Worshiping Krishna with his Parivara and Narasimha is not something special to Odisha tradition alone. May I draw your attention here to the famous Parthasarathy Temple in Chennai which I regularly visited in my student life! Tiruvallikkeni in Chennai is one among the 108 Diyakshetras of Vaishnavas. The main deity Venkata Krishnan faces east while Narasimha sanctum faces west something unusual and away from the tradition. Garbagrihas (sanctums) usually face East or North only.  Here again simultaneous worship of Narasimha and Krishna as Jagannatha takes place together at one place at the same time.  The name Venkata added to Krishna gives it the sanctity of Bhoovaikuntha (Vaikuntha on Earth) and shows Jagannatha status. You know Tirupathi is called Bhoovaikuntha.     Along with his consort Rukmini Krishna holds sword in one hand while the other hand is in the boon bestowal gesture.  Krishna's brother Balarama is positioned on his right, Satyaki to his left; Krishna's son Pradyumna and grandson Aniruddha are also found in the sanctum.  Satyaki was the grand-son of Shini of the Vrishni clan, and son of Satyaka.  A valiant warrior, Satyaki was devoted to Krishna and was a student of Arjuna. He was commander for one Akshauhini of the Paandava army.  Among several thousand wives of Krishna only Rukmini is considered as she is the senior most and Patta-Mahishi, ruling q ueen where Krishna is considered as Kshatriya King  and King of Yadavas.

This portrayal of Krishna Parivara and worship together demonstrates Grandfather-Father-Son relationship, a strong tie for humans to follow.  Pitru devo bahava and pitruloka and Nandi shraaddha concepts perhaps spring here! He has not forgotten his devotee too! Here again you see Krishna and his direct Parivara being worshiped on the same platform. It is interesting to see here how the Creation took place in Puranic concept.  Puranas talk of Brahma being born out of the navel of Narayana (Vishnu) and Rudra being born of Brahma. This establishes father-son-grandson relationship as the plan of Creation; being all of them  in masculine gender in Sanskrit it shows the importance given to Father;   Brahma divided himself as male and female and started  the process of creation. Here all thoughts are focused on Father!  Parthasarathy temple in Chennai is one of the Vishnu temples where the Vishnu is present along with his three generations.  That is why Hinduism talks about Pitruloka and Pitru devo bahva.

Lord Krishna with his sword is surprising since in Mahabharata and Bhagavad Gita Lord Krishna holds conch only in his right hand, as he had promised not to take up arms in Mahabharata War.  In Shodasaayudha Stotra on Sudarsana, Sudarsana is depicted as carrying sword Nandaka in his hand. This sword then should be Nandaka the sword of Vishnu.   Probably this sword represents Sudarsana which Krishna once or twice called for in Mahabharata War. It could also be the reason why Sudarsana is shown separately on Ratnavedi and not in the hands of Jagannatha.    In Chennai Krishna is also seen with his moustache typical as a Kshatriya warrior and not the usual Krishna with flute. Krishna with flute and his unwed love Radha together is often seen in Krishna temples. This portrayal is not amorous but philosophically interpreted as attraction between Jeevaatman and Parmaatman. It is also strange Radha-Krishna wedding is ceremoniously celebrated in all temples though Puranas say Krishna did not marry Radha and their longing for one remained a boy-hood dream.  Carefully, Puri Temple excluded wives of Krishna including Radha in the Jaganntha Parivara to avoid controversies, instead brought Subhadra, whom Krishna loved too much being the wife of Arjuna, to the dais.  Who can fathom   Lord’s mind and workings?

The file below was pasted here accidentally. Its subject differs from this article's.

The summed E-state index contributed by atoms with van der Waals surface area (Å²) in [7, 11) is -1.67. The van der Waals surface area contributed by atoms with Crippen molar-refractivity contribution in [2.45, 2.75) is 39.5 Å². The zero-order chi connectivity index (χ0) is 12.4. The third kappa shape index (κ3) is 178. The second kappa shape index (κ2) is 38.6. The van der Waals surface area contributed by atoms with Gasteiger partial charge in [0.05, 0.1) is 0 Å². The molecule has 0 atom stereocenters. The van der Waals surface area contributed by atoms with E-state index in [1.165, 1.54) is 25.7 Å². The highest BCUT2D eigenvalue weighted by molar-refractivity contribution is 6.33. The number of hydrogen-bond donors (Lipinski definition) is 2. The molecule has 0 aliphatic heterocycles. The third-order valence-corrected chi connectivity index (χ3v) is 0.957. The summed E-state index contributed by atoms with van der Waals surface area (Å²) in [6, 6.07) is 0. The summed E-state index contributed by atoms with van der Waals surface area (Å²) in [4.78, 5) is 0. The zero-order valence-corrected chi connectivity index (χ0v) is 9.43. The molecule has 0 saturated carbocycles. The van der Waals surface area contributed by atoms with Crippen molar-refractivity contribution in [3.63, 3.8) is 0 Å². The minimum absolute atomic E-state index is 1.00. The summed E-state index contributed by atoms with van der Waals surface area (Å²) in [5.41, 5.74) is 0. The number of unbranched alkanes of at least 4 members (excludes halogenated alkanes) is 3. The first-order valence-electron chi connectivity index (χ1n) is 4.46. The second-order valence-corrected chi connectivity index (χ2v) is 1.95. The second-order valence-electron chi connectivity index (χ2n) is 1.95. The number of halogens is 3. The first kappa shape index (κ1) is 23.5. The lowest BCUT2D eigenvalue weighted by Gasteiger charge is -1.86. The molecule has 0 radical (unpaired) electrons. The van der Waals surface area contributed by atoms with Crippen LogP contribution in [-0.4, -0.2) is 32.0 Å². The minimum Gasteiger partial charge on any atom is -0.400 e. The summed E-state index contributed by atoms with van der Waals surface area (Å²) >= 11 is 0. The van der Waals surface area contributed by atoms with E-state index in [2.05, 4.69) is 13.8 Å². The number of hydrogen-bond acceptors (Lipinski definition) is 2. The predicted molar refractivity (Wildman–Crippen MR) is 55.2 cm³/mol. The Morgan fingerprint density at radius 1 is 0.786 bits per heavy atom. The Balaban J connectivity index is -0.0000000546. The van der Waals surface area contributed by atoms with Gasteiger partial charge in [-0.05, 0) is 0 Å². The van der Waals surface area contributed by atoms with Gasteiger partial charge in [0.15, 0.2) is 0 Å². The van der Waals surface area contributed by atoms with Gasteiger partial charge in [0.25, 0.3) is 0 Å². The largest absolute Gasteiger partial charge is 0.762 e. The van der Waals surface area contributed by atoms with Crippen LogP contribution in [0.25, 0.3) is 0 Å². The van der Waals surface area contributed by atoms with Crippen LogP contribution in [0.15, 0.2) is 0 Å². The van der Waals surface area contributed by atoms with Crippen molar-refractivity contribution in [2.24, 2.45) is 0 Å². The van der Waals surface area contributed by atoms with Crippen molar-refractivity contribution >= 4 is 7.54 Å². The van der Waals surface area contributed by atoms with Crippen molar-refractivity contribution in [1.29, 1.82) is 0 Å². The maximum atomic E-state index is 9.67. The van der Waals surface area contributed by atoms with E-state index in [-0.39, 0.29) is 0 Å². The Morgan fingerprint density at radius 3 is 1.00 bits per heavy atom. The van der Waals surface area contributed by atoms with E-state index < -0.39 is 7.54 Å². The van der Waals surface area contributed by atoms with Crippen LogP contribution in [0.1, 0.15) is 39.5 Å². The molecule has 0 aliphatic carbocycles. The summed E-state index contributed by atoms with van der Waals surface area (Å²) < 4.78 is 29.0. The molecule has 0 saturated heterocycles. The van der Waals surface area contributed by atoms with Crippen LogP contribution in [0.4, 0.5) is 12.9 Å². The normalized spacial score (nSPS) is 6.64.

Worshiping Rudra and Vishnu together about which Odisha Tradition often talks about can be traced back to Puranas where Rudra and Vishnu are both praised as Janardhana or Jagannatha. Normally Puranas glorify its subject matter God as the Supreme to all other Gods.  But Koormapurana is not so. That is why in some traditions Sarasvati, Ganesha and Lakshmi are worshiped as children of Parvati to combine all sectarian traditions.
Hymns on Lord Koorma are just very few, in spite of being one of the most important incarnations of Lord Vishnu.  In fact Kurma Purana contains many hymns on Lord Shiva and elaborates on the Paratattva of Lord Shiva, with the constant rider that there is no difference between Shiva and Vishnu. In fact, Lord Shiva mentions that He Himself is Lord Narayana in this Purana. Here is a sloka from the rare Dasaavataara Stuti by Sage Gauramukha taken from Varaaha Puranam/Chapter 15. It is mentioned that Sage Gauramukha attained emancipation after worshipping Lord Vishnu with this hymn.  
Gauramukha uvācaStosye mahendram ripu darpaham Sivam Naaraayanam  brahmavidaam varishtam | Aaditya chandras-viyugastam aadyam puraatanam  daitya harim haram|| 
The following glorifying Vishnu and Rudra together from Koorma Purana, Chapter 14 Verses 87-89 is reproduced below:
Manyante ye jagadyoniM vibhinnaM viShNuM IshvarAt | mohAd Aveda-niShThadvAt te yAnti narakaM narAH || 87 ||